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Breaching Dams Could Be 'Last Resort'

by Rocky Barker
Water World, September 16, 2009

Obama Officials Tweak the Bush Plan to Manage Salmon. Will It Finally Get the Court's Approval?

The High Price of Salmon graphs compare cost of salmon recovery and run size at Bonneville Dam. Salmon levels would have to drop to mid-1990s levels -- when some runs came close to winking out -- before the federal government would even study breaching dams under the plan announced by the Obama administration Tuesday.

"Breaching of the Snake River dams remains on the table in this plan, but it is considered a contingency of last resort," said Jane Lubchenco, undersecretary of commerce for oceans and atmosphere and NOAA administrator.

The plan would require the U.S. Army Corps of Engineers to start planning next year how to study breaching four dams in Washington's lower Snake River and drawing down the reservoir behind John Day Dam.

But the actual studies wouldn't be triggered unless the four-year running average of populations of some specific salmon runs dropped to within 10 percent of the lowest year since 1980.

A separate "rapid response" contingency plan would be triggered when salmon population levels dropped to close to what they were when the fish were first listed on the Endangered Species Act in 1991.

This would require actions like increased spilling of water over dams, increased predator controls and reduced harvest.

"Those triggers don't tell you whether you are succeeding, they tell you whether you have a disaster," said Todd True, attorney for Earthjustice, which represents environmental groups and fishermen challenging the plan.

The Obama administration said Tuesday that these contingency plans, along with estuary habitat improvements, increased monitoring and research, make the Bush-era plan for salmon and dams legal under the Endangered Species Act.

But now the administration has to convince U.S. District Judge James Redden that the changes it proposes will improve survival of 13 stocks of threatened and endangered salmon and steelhead. Redden said in May he believed the plans, called biological opinions "fail to satisfy the biological and legal requirements of the Endangered Species Act."

Lubchenco leads the effort to persuade Redden. The former Oregon State University oceanographer puts her own scientific reputation behind it.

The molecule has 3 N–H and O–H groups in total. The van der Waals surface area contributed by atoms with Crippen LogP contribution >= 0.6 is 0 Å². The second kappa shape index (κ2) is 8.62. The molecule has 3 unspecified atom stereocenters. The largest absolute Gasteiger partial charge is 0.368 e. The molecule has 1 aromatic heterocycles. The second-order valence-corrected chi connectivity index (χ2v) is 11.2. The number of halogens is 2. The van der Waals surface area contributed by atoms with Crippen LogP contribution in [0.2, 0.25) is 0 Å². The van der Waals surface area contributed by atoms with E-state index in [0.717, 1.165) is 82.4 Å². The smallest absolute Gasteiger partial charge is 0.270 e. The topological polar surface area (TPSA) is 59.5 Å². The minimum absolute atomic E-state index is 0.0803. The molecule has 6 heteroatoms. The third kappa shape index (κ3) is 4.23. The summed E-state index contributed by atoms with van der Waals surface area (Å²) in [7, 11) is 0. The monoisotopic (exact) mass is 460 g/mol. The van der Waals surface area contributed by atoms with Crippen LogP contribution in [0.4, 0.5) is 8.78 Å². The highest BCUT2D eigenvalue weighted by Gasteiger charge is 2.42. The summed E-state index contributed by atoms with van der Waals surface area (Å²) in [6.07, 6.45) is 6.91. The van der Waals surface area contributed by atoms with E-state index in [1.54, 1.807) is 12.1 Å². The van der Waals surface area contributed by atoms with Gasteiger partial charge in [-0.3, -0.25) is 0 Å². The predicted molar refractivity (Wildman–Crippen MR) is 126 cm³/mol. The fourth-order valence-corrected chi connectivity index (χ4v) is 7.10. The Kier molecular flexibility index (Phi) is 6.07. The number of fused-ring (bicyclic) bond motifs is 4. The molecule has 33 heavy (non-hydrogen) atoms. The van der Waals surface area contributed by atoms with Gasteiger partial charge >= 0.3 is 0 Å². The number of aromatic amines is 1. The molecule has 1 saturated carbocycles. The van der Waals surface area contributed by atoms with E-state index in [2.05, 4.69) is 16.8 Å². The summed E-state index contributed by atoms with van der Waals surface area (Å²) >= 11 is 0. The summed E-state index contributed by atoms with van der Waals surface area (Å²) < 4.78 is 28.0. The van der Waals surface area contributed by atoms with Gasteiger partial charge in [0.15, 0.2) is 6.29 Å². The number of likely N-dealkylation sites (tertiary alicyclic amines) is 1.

"This plan is scientifically sound and precautionary. It is flexible enough to adapt to future changes, specific enough to tell us when immediate actions are needed, and forward-looking enough so that it will remain effective over its 10-year life span," Lubchenco said.

True and attorneys for the state of Oregon, the Nez Perce Tribe say the plan is based on a faulty standard -- requiring salmon to be "trending toward recovery" -- to determine if dam operations jeopardize the fish.

Redden himself wrote in May he was skeptical of the recovery standard the Bush administration used.

"Even if 'trending toward recovery' is a permissible interpretation of the jeopardy regulation, the conclusion that all 13 species are, in fact, on a 'trend toward recovery' is arbitrary and capricious," Redden wrote.

But Lubchenco argues the new plan requires that the fish must have an "adequate potential for recovery," a threshold set by the 9th Circuit Court of Appeals.

The plan has wide support from the states of Washington, Idaho and Montana; all of the Columbia River Indian tribes except the Nez Perce; and the region's utilities, farm groups and other customers of the Bonneville Power Administration, which markets power from the hydroelectric dams.

Norm Semanko, director of the Idaho Water Users Association, said the Obama administration decision respects Idaho water rights.

"Now is the time for the region to move forward with the overwhelming consensus that exists to implement the plan for the benefit of the fish and continued delivery of water and power for the residents of the region," Semanko said. "We are hopeful that the judge will now allow these successful cooperative measures to continue."

House Natural Resources Committee ranking Republican Doc Hastings of Washington criticized putting dam removal back on the table.

"The extremists who brought this lawsuit may be critical about this plan because dam removal wasn't delivered on a silver platter with promises of wrecking balls arriving next week, but they got what they wanted from the Obama administration and they'll try and convince Judge Redden to give them even more," Hastings said.

Rocky Barker
Breaching Dams Could Be 'Last Resort'
Water World, September 16, 2009

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